Is it a multiple of 3? No
    Does it have a 4 in the ones place?…

    After 3 or 4 questions ask, “What is the smallest number it could still be? What is the largest? Discuss why it is better to ask a question such as “Is it an odd number?” than “Is it 34?” early in the game. To ensure that all students are involved have them use individual laminated 100 charts with dry erase markers to mark off numbers after each question is asked. Keep going until the number has been named correctly. During the game you may also want to keep track of how many questions are asked before the number is named. Next time you play challenge students to guess the number with fewer questions.

    ‘Friendly’ number activities
    Give a number less than 10. Students must respond with an addition fact that will make the number up to 10. For example, if today’s target number is 10 and you say 6 the student must respond with “6 + 4 = 10”. Vary the target number e.g. 20, 50, 100, 200, 1000 etc. to suit students’ ability level.

    Ready-made Social Stories

    Social stories are an easy intervention to implement; however, they can sometimes be difficult to start. This website provides a variety of social stories for you to edit to fit your student. Social stories are particularly helpful with children on the autism spectrum in understanding social norms and expectations, but they can be used with any child having difficulty.


     File Choices and HaveTo Do.pdf(PDF -160 KB)

    Being First(DOC -542 KB)

    Lunch time in school(DOC -93 KB)

    Going to Art(DOC -124 KB)

    My Body(DOC -555 KB)

    File Taking Turns.ppt(PPT -364 KB)

    Halloween(DOC -418 KB)

    Picking my fingers(DOC -198 KB)

    Saying Hello(PPT -203 KB)

    I am mad social story(PPT -0.98 MB)

    Passing Gas(PPT -223 KB)

    Proximity when talking(PPT -900 KB)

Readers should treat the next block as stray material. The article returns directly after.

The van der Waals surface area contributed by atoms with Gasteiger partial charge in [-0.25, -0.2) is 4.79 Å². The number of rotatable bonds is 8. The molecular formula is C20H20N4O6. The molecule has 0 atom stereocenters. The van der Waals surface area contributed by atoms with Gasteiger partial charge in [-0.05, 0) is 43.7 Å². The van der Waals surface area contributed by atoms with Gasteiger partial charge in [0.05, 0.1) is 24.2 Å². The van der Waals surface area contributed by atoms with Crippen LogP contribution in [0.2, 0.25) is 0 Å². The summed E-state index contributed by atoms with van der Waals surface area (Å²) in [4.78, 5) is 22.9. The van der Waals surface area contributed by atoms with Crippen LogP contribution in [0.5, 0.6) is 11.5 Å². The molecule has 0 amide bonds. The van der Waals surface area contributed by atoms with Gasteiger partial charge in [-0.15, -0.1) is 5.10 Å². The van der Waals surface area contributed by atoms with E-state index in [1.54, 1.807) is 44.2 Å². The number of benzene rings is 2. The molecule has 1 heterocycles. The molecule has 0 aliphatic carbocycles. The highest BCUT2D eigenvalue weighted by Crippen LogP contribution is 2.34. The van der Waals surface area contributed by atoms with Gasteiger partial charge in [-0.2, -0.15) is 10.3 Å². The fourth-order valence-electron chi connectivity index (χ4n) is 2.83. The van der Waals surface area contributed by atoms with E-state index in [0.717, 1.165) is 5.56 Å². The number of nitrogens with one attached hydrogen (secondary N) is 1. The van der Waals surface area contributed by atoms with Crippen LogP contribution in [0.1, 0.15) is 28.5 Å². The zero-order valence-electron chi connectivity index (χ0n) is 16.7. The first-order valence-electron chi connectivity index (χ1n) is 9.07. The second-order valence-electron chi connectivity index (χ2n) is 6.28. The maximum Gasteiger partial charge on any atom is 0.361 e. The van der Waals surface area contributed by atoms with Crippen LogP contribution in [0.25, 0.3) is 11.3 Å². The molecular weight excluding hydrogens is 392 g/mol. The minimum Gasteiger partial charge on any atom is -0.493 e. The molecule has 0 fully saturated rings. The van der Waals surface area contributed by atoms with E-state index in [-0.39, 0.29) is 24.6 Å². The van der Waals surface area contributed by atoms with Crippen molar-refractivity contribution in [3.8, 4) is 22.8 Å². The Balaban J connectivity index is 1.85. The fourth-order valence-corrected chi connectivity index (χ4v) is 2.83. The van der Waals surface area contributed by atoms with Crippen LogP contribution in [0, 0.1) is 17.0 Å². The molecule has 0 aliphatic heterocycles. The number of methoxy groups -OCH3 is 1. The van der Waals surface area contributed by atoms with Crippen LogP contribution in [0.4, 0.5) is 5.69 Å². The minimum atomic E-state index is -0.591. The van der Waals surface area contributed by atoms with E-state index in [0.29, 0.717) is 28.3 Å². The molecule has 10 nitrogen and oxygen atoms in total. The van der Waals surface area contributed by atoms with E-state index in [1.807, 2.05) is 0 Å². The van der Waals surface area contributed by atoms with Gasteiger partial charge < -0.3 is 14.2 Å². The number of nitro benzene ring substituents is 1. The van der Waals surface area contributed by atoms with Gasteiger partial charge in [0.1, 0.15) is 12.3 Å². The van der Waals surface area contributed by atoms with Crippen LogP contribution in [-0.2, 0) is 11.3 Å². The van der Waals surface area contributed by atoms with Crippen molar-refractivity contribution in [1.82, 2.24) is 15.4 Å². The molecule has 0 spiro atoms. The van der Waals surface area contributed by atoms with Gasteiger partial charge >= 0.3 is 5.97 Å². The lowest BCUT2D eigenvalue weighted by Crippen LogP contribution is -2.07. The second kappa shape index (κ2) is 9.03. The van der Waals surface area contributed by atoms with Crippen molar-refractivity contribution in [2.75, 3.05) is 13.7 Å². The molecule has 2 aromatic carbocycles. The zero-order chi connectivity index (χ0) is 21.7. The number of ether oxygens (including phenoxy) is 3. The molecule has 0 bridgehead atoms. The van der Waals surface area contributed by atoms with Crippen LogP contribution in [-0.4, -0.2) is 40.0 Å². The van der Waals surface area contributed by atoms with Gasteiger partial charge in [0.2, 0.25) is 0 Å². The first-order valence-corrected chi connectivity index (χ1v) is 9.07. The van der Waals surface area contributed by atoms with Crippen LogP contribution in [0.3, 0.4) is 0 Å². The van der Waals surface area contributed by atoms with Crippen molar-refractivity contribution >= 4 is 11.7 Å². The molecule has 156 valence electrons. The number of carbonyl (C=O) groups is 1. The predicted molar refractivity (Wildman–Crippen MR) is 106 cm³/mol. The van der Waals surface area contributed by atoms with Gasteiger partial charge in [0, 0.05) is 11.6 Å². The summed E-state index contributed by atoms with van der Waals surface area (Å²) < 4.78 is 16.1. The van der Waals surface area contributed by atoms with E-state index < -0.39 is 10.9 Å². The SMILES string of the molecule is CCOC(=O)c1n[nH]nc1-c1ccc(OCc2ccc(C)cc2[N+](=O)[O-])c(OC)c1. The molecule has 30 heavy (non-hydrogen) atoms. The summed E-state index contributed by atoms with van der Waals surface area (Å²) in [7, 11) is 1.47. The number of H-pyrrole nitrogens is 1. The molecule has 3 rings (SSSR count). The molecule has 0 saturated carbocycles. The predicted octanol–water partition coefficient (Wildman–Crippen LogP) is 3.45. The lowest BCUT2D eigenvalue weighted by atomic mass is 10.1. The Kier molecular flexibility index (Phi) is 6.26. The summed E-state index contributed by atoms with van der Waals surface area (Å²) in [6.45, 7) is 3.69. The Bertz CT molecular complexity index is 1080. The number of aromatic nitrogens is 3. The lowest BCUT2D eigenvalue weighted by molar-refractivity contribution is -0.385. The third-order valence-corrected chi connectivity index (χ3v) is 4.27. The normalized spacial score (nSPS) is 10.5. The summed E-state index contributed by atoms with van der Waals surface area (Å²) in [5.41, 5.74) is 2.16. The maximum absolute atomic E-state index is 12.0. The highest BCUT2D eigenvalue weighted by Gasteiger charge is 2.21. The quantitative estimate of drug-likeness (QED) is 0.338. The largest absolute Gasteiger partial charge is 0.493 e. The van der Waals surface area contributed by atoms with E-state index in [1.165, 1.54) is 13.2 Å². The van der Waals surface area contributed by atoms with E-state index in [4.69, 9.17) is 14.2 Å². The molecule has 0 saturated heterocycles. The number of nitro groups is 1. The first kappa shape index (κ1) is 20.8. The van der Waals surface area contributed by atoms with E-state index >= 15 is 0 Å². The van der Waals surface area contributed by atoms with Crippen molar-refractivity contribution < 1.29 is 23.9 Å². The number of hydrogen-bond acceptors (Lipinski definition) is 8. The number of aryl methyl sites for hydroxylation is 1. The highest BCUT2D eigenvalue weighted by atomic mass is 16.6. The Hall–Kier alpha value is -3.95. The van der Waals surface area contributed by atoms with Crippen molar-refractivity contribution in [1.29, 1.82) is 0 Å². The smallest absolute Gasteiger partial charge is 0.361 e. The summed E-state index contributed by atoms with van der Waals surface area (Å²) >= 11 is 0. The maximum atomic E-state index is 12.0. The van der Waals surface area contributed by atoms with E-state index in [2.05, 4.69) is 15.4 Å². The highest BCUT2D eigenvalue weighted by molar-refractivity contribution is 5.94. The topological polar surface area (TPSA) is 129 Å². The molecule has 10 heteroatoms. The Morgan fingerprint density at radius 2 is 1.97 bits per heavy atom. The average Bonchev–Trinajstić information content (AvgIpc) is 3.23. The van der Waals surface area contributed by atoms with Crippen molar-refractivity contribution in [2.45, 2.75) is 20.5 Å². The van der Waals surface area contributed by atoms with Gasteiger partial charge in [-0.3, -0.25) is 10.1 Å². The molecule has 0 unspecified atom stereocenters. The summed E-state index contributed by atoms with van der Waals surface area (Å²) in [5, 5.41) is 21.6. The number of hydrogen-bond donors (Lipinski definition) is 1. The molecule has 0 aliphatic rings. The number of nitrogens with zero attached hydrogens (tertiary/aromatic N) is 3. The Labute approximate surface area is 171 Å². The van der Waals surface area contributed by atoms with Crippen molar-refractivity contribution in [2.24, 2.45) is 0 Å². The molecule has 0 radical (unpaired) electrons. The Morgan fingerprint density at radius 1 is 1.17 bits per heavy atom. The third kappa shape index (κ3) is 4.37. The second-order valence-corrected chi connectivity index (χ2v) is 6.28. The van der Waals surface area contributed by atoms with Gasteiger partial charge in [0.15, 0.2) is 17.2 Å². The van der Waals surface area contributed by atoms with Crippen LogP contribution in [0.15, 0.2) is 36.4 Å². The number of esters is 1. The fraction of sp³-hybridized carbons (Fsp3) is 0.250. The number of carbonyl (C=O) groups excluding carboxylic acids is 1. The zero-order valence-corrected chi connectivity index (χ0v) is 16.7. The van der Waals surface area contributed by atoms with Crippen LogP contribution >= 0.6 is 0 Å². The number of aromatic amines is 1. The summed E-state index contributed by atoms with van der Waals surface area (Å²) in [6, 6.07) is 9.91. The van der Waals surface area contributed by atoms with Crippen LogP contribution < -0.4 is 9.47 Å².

I need a tissue(PDF -122 KB)

    Places to scream(PDF -188 KB)

    Places to draw(PDF -269 KB)

    Playing Games(PDF -884 KB)

    Sneezing and Coughing Social Story(DOC -1.49 MB)

    My Body(DOC -556 KB)

    What I can lick(PDF -1.33 MB)

    Kissing Social Story(PPT -146 KB)

    Power Card – Picking fingers(PDF -102 KB)

    File Dominos.ppt(PPT -9.32 MB)

    File Bowling Social Story.doc(DOC

    Outsmarting Explosive Behavior

    This intervention comes from http://www.positivelyautism.com/ , which was forwarded to me by my mom–a special education teacher in Kansas. Outsmarting Explosive Behavior is a visual system of support and intervention for individuals with autism spectrum disorders (ASD); however, as with many interventions, this can also be used for children not on the spectrum.

    Tantrums and meltdowns are among the greatest challenges presented by ASD, often leaving parents and educators searching for answers. Outsmarting Explosive Behavior is a visual program, laid out as a fold-out poster, that can be individualized for each user. Four train cars (other options also available…see below) represent the four stages of explosive behavior:

    Starting out, Picking up Steam, Point of No Return, and Explosion

    By using visuals to appeal to children with ASD (again, also for children not on the spectrum but this would typically appeal to younger children), this program makes it easy to help them identify their current state and take steps to decrease the chances of a meltdown.

    Here are links to various point/token systems available by digital download, or feel free to save $1.99 and create your own!